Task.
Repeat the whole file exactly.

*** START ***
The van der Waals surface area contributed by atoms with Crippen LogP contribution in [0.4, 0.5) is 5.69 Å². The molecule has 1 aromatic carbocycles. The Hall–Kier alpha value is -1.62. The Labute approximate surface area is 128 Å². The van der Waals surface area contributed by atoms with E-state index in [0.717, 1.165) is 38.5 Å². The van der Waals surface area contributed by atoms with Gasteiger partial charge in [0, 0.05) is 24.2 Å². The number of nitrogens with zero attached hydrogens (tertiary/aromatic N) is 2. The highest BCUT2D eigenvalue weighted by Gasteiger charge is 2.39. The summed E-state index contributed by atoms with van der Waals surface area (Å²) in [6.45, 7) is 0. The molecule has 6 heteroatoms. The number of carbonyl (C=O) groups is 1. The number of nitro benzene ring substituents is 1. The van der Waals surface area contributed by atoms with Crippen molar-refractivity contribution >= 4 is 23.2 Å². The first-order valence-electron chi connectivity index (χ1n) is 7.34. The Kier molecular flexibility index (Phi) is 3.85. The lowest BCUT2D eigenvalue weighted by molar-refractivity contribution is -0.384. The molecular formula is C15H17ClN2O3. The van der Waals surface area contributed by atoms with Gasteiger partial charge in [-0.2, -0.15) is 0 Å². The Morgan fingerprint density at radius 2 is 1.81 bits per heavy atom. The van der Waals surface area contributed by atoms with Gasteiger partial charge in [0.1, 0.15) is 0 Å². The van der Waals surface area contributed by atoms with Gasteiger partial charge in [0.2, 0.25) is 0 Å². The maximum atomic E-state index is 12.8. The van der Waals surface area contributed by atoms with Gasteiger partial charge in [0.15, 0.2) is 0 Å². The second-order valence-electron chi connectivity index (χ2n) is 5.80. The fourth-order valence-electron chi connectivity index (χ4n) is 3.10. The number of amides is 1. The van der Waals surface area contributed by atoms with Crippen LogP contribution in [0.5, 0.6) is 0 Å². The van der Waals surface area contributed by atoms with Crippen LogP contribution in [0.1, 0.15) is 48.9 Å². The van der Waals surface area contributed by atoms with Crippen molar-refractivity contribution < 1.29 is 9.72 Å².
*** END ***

The van der Waals surface area contributed by atoms with Crippen LogP contribution in [0.4, 0.5) is 5.69 Å². The molecule has 1 aromatic carbocycles. The Hall–Kier alpha value is -1.62. The Labute approximate surface area is 128 Å². The van der Waals surface area contributed by atoms with E-state index in [0.717, 1.165) is 38.5 Å². The van der Waals surface area contributed by atoms with Gasteiger partial charge in [0, 0.05) is 24.2 Å². The number of nitrogens with zero attached hydrogens (tertiary/aromatic N) is 2. The highest BCUT2D eigenvalue weighted by Gasteiger charge is 2.39. The summed E-state index contributed by atoms with van der Waals surface area (Å²) in [6.45, 7) is 0. The molecule has 6 heteroatoms. The number of carbonyl (C=O) groups is 1. The number of nitro benzene ring substituents is 1. The van der Waals surface area contributed by atoms with Crippen molar-refractivity contribution >= 4 is 23.2 Å². The first-order valence-electron chi connectivity index (χ1n) is 7.34. The Kier molecular flexibility index (Phi) is 3.85. The lowest BCUT2D eigenvalue weighted by molar-refractivity contribution is -0.384. The molecular formula is C15H17ClN2O3. The van der Waals surface area contributed by atoms with Gasteiger partial charge in [-0.2, -0.15) is 0 Å². The Morgan fingerprint density at radius 2 is 1.81 bits per heavy atom. The van der Waals surface area contributed by atoms with Gasteiger partial charge in [0.1, 0.15) is 0 Å². The van der Waals surface area contributed by atoms with Gasteiger partial charge in [0.2, 0.25) is 0 Å². The maximum atomic E-state index is 12.8. The van der Waals surface area contributed by atoms with Gasteiger partial charge in [0.15, 0.2) is 0 Å². The second-order valence-electron chi connectivity index (χ2n) is 5.80. The fourth-order valence-electron chi connectivity index (χ4n) is 3.10. The number of amides is 1. The van der Waals surface area contributed by atoms with Crippen LogP contribution in [0.5, 0.6) is 0 Å². The van der Waals surface area contributed by atoms with Crippen LogP contribution in [0.1, 0.15) is 48.9 Å². The van der Waals surface area contributed by atoms with Crippen molar-refractivity contribution < 1.29 is 9.72 Å².